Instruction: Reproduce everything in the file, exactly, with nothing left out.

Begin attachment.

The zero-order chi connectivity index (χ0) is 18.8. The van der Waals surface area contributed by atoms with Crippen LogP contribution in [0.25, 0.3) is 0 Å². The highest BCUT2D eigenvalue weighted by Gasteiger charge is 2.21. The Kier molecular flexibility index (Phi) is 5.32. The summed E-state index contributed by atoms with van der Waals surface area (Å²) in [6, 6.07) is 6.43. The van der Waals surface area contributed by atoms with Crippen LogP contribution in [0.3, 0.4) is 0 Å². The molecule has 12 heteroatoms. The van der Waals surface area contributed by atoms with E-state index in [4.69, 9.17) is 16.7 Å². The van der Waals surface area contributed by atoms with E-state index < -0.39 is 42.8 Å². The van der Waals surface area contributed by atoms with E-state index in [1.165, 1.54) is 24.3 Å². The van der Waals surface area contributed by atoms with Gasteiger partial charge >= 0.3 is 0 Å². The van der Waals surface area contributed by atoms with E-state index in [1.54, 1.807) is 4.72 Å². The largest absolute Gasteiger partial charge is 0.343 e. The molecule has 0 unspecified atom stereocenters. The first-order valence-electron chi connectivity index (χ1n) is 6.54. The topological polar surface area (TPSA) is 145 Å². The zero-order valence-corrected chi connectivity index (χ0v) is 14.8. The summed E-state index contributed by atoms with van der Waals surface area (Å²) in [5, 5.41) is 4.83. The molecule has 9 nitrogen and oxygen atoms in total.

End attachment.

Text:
The zero-order chi connectivity index (χ0) is 18.8. The van der Waals surface area contributed by atoms with Crippen LogP contribution in [0.25, 0.3) is 0 Å². The highest BCUT2D eigenvalue weighted by Gasteiger charge is 2.21. The Kier molecular flexibility index (Phi) is 5.32. The summed E-state index contributed by atoms with van der Waals surface area (Å²) in [6, 6.07) is 6.43. The van der Waals surface area contributed by atoms with Crippen LogP contribution in [0.3, 0.4) is 0 Å². The molecule has 12 heteroatoms. The van der Waals surface area contributed by atoms with E-state index in [4.69, 9.17) is 16.7 Å². The van der Waals surface area contributed by atoms with E-state index < -0.39 is 42.8 Å². The van der Waals surface area contributed by atoms with E-state index in [1.165, 1.54) is 24.3 Å². The van der Waals surface area contributed by atoms with Gasteiger partial charge >= 0.3 is 0 Å². The van der Waals surface area contributed by atoms with E-state index in [1.54, 1.807) is 4.72 Å². The largest absolute Gasteiger partial charge is 0.343 e. The molecule has 0 unspecified atom stereocenters. The first-order valence-electron chi connectivity index (χ1n) is 6.54. The topological polar surface area (TPSA) is 145 Å². The zero-order valence-corrected chi connectivity index (χ0v) is 14.8. The summed E-state index contributed by atoms with van der Waals surface area (Å²) in [5, 5.41) is 4.83. The molecule has 9 nitrogen and oxygen atoms in total.